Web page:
This weekly series highlights eponyms in oncology. This week, we explore the history and namesakes of Peutz-Jeghers syndrome.
Peutz-Jeghers syndrome is a hereditary syndrome characterized by gastrointestinal polyps, mucocutaneous pigmented lesions, and an increased risk of developing cancer.1
In particular, patients with Peutz-Jeghers syndrome have an increased risk of gastrointestinal, gynecologic, breast, lung, and genitourinary cancers. The estimated lifetime risk of any cancer is as high as 93% for patients with this syndrome.2
Estimates suggest that 50% to 80% of families with Peutz-Jeghers syndrome have mutations in STK11.1 The remaining cases of Peutz-Jeghers syndrome likely result from de novo mutations.
History of the Name
Johannes Peutz, MD, and Harold Jeghers, MD, are the namesakes of Peutz-Jeghers syndrome. Dr Peutz was born in Uithuizen, Netherlands, in 1886 and died in 1957.3 He studied medicine at the universities of Groningen and Utrecht and graduated in 1914.
Dr Jeghers was born in New Jersey in 1904 and died in 1990.4 In 1928, he received Rensselaer Polytechnic Institute’s first Bachelor of Science in Biology degree. Dr Jeghers went on to study medicine at Case Western Reserve University School of Medicine and trained in internal medicine at Boston City Hospital.
Neither Dr Peutz nor Dr Jeghers was the first to document the syndrome that bears their names. Peutz-Jeghers syndrome was first documented in 1895 by JT Conner, MD.5 Dr Conner described identical twin sisters with oral and labial pigmentation. One sister died of intestinal obstruction at age 20 and the other of breast cancer at age 59. Dr Conner’s report on these twins did not mention intestinal polyposis.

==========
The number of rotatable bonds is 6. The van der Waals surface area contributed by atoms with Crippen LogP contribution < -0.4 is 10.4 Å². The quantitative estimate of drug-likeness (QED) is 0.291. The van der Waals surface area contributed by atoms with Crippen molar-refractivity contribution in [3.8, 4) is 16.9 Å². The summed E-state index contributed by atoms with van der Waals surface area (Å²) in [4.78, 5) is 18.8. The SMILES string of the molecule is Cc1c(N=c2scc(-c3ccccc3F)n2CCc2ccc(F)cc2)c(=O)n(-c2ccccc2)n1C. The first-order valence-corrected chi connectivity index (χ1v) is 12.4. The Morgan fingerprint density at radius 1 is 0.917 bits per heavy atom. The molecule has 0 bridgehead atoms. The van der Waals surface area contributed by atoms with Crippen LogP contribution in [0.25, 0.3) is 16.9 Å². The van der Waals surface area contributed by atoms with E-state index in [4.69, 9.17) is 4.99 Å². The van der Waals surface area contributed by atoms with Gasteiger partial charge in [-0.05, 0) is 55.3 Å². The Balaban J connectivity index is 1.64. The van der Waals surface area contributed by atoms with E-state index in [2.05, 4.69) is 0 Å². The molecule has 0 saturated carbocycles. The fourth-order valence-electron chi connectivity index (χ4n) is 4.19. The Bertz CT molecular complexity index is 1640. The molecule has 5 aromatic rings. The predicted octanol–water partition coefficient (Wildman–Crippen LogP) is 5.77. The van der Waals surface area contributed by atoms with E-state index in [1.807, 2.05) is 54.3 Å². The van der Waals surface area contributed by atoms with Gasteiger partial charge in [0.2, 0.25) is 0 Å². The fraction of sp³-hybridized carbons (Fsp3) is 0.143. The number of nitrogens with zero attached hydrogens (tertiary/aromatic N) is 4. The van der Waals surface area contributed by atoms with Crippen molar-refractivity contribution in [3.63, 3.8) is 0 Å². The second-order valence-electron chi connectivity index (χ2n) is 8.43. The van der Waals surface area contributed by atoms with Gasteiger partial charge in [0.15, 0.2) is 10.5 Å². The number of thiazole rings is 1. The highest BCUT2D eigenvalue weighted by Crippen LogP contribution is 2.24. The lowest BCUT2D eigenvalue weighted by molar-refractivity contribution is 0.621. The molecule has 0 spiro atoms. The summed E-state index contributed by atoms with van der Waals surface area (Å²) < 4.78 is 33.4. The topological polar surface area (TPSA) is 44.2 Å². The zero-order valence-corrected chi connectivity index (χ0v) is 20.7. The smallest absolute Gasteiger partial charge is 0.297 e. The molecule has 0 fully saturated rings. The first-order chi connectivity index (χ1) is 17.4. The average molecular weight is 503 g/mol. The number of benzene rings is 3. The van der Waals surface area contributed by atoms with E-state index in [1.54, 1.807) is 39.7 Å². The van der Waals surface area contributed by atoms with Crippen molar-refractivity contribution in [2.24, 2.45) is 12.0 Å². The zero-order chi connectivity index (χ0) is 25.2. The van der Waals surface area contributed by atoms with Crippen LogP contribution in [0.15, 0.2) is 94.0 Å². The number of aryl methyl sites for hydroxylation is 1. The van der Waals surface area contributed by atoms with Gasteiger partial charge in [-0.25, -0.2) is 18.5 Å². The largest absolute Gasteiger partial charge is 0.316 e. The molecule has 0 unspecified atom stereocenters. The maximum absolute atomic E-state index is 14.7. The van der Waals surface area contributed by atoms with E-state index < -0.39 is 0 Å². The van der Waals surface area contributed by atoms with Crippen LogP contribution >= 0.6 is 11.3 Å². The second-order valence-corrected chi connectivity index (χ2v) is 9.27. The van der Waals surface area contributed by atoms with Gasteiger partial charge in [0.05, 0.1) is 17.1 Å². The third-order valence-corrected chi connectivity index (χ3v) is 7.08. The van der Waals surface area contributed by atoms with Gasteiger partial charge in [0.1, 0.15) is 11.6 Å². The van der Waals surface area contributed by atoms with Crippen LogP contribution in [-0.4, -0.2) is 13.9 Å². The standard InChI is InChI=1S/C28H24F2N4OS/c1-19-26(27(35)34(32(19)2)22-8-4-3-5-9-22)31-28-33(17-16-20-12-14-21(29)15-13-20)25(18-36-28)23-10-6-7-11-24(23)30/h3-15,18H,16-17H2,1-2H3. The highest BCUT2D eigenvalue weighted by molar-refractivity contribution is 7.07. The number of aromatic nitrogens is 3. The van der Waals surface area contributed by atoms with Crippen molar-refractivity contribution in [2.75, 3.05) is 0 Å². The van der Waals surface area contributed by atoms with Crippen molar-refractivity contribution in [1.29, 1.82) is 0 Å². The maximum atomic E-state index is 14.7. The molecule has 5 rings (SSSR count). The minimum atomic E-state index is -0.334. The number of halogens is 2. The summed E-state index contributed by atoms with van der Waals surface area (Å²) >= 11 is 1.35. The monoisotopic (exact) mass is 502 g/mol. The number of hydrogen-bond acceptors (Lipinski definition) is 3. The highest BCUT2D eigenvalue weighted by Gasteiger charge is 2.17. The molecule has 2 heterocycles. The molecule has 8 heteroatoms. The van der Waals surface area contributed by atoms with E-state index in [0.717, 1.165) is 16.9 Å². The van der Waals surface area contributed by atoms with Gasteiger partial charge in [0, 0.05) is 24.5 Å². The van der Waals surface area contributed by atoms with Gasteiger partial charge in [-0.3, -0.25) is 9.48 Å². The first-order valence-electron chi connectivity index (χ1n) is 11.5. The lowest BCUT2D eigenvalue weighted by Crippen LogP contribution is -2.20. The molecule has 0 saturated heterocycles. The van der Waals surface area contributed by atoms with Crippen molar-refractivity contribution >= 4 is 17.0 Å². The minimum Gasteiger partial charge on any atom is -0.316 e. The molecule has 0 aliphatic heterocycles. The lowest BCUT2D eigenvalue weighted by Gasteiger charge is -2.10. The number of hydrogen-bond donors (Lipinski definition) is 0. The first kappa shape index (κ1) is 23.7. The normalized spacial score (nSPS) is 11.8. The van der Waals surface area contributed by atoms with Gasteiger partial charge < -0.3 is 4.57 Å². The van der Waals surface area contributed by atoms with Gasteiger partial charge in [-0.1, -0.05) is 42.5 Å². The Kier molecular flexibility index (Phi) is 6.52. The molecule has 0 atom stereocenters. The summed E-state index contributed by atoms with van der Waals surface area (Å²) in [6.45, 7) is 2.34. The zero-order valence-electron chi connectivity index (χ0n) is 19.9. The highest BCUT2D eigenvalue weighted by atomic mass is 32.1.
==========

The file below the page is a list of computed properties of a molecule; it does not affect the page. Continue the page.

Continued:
It was Dr Peutz who described the connection between intestinal polyposis and mucocutaneous lesions in 1921, based on his studies of 7 family members over 3 generations. After information on this family was published, the syndrome became known as “Peutz disease” in the Netherlands and the rest of Europe.3
In 1939, Dr Jeghers cared for a teenage girl with melanin pigmentation of the oral mucosa, lips, and digits as well as intestinal polyposis and intestinal obstruction from intussusception.4 When he saw a second patient with the same clinical constellation, Dr Jeghers suspected a specific syndrome with a genetic explanation.
In 1949, Dr Jeghers defined the autosomal dominant pattern of inheritance for Peutz-Jeghers syndrome. In his article, Dr Jeghers cited Dr Peutz’s report from 1921.
However, it wasn’t until 1954 that the term “Peutz-Jeghers syndrome” was coined.5 It was first used by Andre Bruwer, MD, in an article about the syndrome.
1. Wu M, Krishnamurthy K. Peutz-Jeghers syndrome. Treasure Island,FL: StatPearls Publishing; 2022.
2. Peutz-Jeghers syndrome (PJS). Cleveland Clinic. Updated January 2, 2019. Accessed June 2, 2022. https://my.clevelandclinic.org/health/diseases/17362-peutz-jeghers-syndrome-pjs
3. Peutz-Kootstra CJ. Peutz, Johannes Laurentius Augustinus (1886–1957). In: van den Tweel JG, ed. Pioneers in Pathology. Encyclopedia of Pathology. Springer, Cham. 2017.
4. Bury YA. Jeghers, Harold Joseph (1904–1990). In: van den Tweel JG, eds. Pioneers in Pathology. Encyclopedia of Pathology. Springer, Cham. 2017.
5. Kumar P, Brazel D, Benjamin DJ, Brem E. Eponyms in medical oncology. Cancer Treat Res Commun. 2022;31:100516. doi:10.1016/j.ctarc.2022.100516